And then this weekend sports broke my heart.
Yes, it was
partly mostly about my Mizzou Tigers being upset in the first round of the NCAA tournament. I was stunned. Three weeks of my March schedule had been built around the games I would watch this team win and suddenly that schedule opened wide. It was terrible. I watched Twitter accounts for each of the players I’ve grown to “know” during this fantastic season hoping to see them tweet something that proved they were okay. Jesse laughs at me because I call them “Bubba” or “Baby” during games, the same names I use for him.
So it was about my Tigers first, but then it was about Duke and Purdue and every team that lost. Because, you know, when you play a game of basketball only one team can win! Grown men crying. Coaches worried about the security of their jobs. Parents with grief stricken faces wondering what they will say when their son emerges from the locker room knowing he’s played the last game of his career. No one wants to be the loser in these games. By the end of the weekend I could barely stand to watch any of it.
And then it was about how ugly we can become in the middle of it all. I felt genuinely sad after our loss. It reminded me not to make jokes about Kansas losing (because they will eventually, right?) Why would I want any other fan to feel what I felt that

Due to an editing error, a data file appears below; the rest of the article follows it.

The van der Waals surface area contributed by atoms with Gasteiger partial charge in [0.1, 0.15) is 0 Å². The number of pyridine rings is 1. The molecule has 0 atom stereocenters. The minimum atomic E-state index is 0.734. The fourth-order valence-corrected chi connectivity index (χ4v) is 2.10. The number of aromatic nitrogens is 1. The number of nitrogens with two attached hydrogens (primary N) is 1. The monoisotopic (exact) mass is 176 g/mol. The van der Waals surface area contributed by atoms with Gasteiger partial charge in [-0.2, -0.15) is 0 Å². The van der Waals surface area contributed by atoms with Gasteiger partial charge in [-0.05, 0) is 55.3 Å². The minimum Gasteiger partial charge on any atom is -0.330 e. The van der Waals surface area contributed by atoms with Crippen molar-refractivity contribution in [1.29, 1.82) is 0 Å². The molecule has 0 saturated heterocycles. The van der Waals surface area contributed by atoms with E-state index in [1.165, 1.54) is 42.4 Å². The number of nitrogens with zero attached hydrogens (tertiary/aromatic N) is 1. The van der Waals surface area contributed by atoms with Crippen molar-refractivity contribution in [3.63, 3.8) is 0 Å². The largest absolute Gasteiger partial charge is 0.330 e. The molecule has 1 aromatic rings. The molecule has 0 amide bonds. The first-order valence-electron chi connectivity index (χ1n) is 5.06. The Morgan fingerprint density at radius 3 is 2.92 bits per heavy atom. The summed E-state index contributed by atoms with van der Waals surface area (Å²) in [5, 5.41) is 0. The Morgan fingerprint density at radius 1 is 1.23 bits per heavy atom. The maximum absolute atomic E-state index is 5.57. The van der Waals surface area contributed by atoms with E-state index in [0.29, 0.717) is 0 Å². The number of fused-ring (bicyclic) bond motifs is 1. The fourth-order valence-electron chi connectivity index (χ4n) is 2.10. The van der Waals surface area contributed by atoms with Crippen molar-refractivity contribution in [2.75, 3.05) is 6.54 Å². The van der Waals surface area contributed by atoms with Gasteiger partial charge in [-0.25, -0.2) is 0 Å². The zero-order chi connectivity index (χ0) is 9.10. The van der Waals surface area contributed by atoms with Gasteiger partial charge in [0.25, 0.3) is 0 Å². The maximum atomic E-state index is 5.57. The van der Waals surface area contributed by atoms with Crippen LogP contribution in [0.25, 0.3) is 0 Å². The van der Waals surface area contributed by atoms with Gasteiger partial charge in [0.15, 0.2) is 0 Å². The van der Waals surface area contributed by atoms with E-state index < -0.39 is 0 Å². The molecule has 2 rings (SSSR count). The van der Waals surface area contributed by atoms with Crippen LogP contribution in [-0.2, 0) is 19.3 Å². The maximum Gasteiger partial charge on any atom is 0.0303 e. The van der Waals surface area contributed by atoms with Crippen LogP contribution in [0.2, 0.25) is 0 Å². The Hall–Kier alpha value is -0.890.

day week? It seems like too many of us are willing to put our sports affiliation in front of common kindness and consideration. (Don’t even get me started on how we treat the officials of these games.) For sure we forget way too easily that the guys on the other side of the court are people too. People with mothers and dreams and adversities overcome. Why is it okay to forget that? Why is it acceptable to be mean to each other as long as we’re talking about our respective sports teams?
Unfortunately, all of this means that sports remains a nearly perfect analogy for life. Winners and losers. Sportsmanship and nastiness. Perspective and passion. Pure motives and mixed. I just happened to be on the losing end this week and therefore noticed the brokenness all around me. I’ve been the winner, too. (Oh, Baylor.) It was nice living there.
March – I tweeted – I prefer your madness when it happens to someone else’s team.
So I guess what I’m saying is that if you are on the winning team today remember that you might find yourself two points short next time. What will you need then? How will you want to be treated?
I want to live that way today.
PS – I’m not really that upset about our loss. Well, I am, but I don’t need to be watched carefully or anything. I just thought the situation was a great analogy. Seriously, Kansas fans, I don’t hate you and I forgive you for hating me.